Having just moved to London, into a flat with a wireless net connection, I needed to get my trusty desktop PC wireless-enabled.
My laptop, with its built-in wireless adapter, worked straight away. As the router here is a Belkin Wireless G, I thought I’d go for an adapter for my desktop from Belkin, too. I got an external USB one to match the “G” networking speed of the router.
The instructions for installing the adapter stress – repeatedly – that you should install the supplied software before plugging the adapter in. There’s even a sticker sealing the adapter’s little plastic bag exclaiming, “STOP: Run the installation CD-ROM FIRST” – which I dutifully did.
The adapter didn’t work. It occasionally recognised the network we’ve got here, but always failed to connect to it. I went through endless uninstalls and re-installs, eventually leading me to the inevitably frustrating experience of phoning technical support. After being told that my issue had been “escalated”, I was assured that engineers would call me back.
The next day, having received no call, I called again to see what was happening. They had no record of the previous day’s call at all, so I had to go through the whole thing again. At the end of this the support guy simply said I needed to take my adapter back and get another model.
Naturally I was a little dubious when the guys in the shop on Tottenham Court Road tried to sell me the one that’s twice as expensive – but it made some sense to get a “better” model (the slightly faster G+, though the extra bandwidth capacity is presumably redundant with a G router).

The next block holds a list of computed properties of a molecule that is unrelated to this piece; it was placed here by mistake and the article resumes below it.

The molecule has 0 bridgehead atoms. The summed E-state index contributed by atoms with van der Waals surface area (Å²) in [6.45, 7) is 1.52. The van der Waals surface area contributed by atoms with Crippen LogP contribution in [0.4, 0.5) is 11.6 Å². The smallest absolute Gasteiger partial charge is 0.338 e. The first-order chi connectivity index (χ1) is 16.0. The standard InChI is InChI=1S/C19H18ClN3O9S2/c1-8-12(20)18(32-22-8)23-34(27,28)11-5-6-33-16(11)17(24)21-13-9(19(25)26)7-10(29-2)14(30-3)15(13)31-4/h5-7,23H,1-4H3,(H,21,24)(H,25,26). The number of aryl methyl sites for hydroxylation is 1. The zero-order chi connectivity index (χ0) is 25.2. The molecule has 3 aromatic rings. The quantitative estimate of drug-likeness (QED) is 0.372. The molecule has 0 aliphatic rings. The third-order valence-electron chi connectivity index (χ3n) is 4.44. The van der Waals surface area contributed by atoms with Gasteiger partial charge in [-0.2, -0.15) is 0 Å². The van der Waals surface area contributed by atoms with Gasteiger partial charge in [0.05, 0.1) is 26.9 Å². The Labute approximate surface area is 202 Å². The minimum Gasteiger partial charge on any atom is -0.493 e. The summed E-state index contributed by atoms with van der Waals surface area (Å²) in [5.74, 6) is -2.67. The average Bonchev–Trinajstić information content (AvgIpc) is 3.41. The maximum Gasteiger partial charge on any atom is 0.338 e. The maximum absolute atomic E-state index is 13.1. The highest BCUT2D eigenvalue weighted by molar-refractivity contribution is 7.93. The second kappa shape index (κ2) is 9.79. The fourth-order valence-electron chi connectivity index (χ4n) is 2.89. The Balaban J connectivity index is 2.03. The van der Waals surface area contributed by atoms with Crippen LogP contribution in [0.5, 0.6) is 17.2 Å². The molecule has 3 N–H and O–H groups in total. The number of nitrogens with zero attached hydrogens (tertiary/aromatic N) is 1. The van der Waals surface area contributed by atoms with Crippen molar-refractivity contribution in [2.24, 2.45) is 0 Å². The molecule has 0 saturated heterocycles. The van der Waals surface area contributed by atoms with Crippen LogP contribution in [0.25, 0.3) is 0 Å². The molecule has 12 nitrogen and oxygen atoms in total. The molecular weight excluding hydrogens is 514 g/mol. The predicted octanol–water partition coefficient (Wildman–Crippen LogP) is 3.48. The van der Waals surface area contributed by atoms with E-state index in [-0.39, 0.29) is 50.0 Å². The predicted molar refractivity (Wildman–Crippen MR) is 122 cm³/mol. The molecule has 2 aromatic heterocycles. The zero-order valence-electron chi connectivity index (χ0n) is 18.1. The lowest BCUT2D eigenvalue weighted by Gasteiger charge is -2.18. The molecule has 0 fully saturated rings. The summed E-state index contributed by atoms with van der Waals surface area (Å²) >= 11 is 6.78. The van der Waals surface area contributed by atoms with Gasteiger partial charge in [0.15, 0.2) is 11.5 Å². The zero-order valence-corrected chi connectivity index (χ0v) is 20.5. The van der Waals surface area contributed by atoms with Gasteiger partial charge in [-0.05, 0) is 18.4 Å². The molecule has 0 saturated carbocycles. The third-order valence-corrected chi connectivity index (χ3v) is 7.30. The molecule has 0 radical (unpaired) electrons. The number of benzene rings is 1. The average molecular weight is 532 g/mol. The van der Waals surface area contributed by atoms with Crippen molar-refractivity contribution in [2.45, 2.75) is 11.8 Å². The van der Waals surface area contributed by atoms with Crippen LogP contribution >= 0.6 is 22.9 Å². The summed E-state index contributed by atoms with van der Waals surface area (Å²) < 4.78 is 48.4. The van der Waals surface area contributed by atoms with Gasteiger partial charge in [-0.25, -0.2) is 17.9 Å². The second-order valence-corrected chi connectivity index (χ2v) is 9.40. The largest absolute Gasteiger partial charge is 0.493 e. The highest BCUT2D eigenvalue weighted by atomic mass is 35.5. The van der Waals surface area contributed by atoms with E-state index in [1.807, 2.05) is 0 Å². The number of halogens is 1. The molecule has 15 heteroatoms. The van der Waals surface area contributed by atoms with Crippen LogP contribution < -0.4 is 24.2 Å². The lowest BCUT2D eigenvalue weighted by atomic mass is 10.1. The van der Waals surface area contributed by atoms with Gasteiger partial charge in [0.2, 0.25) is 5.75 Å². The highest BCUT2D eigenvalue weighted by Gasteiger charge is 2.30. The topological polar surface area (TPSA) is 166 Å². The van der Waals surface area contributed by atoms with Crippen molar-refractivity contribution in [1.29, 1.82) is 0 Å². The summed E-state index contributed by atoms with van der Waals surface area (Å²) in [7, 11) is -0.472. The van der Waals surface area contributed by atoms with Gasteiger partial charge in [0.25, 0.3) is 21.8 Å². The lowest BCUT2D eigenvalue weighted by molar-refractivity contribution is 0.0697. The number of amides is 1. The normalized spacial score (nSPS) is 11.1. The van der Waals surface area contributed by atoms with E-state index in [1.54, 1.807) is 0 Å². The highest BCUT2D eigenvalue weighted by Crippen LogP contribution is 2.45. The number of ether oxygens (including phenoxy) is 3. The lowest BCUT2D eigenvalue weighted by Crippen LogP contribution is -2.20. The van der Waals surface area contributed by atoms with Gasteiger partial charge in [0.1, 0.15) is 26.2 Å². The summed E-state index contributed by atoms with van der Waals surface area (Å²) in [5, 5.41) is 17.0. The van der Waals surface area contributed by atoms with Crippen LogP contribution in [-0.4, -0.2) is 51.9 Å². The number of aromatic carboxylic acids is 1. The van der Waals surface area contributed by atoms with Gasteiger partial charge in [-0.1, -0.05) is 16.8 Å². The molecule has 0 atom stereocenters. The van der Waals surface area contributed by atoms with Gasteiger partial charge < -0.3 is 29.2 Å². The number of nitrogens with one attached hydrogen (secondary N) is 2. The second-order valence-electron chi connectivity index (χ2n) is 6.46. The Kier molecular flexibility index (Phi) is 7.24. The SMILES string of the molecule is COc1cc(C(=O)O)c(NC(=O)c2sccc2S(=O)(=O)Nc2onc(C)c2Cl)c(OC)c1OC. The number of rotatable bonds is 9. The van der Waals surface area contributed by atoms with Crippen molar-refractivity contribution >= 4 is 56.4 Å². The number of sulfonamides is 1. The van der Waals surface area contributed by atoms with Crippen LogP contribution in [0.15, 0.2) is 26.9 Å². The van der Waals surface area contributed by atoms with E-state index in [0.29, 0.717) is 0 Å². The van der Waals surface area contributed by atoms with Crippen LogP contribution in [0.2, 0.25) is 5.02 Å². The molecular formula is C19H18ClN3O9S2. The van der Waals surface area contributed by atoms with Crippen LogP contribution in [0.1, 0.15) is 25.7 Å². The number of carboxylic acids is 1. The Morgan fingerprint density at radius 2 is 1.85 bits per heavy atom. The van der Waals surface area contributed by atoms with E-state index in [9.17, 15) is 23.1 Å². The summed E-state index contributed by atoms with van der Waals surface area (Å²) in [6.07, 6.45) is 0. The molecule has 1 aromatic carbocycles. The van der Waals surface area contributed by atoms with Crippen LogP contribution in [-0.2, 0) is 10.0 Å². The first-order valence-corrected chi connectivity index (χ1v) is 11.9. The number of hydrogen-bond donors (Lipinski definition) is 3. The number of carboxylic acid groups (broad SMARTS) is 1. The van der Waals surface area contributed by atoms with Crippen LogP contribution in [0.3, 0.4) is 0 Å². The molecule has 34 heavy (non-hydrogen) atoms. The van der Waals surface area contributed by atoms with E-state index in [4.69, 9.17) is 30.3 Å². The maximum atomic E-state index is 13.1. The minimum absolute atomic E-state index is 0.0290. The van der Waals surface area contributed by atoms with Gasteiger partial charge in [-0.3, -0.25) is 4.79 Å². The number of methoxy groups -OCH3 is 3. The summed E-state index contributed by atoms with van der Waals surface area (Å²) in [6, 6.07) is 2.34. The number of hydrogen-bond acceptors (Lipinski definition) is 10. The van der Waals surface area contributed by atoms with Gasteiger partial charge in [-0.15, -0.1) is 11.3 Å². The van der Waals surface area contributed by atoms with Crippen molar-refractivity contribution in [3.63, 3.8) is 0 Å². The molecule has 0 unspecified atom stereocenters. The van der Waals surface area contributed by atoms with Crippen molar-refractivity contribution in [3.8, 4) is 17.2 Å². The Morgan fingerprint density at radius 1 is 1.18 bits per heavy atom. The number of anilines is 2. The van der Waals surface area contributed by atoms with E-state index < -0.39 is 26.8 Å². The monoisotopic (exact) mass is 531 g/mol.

Coming to install it, I thought back to my experience with Belkin tech support, where both guys I spoke to immediately got me to restart the Windows XP “Wireless Zero Configuration” service. I believe this is Windows’ built-in wireless networking manager, which Belkin’s “wireless utility” software promptly shuts down, taking over the OS’s handling of wireless connectivity. Why would they do that unless they thought it’s possible the Belkin utility might itself be getting in the way?
OK, I thought, there’s an obvious thing to try here. Just plug the adapter in and let Windows handle it all. Lo and behold! Windows immediately recognised the hardware, roped in its own XP drivers, and immediately connected to the local network.
I guess maybe the first one I got was just a dud, or wasn’t powerful enough (even though there’s only 10 feet and one wall between my adapter and the router). My bet’s that the vital and important-sounding warnings on the adapter’s packaging and installation instructions about running their CD first is just standard corporate shite, eager to get their own crummy little app running the show, even if their own tech support people know that it’s often the cause of many “issues” found with their hardware.
Anyone buying or having problems with the Belkin Wireless G USB adapter: try ignoring Belkin’s sage advice and letting Windows deal with it.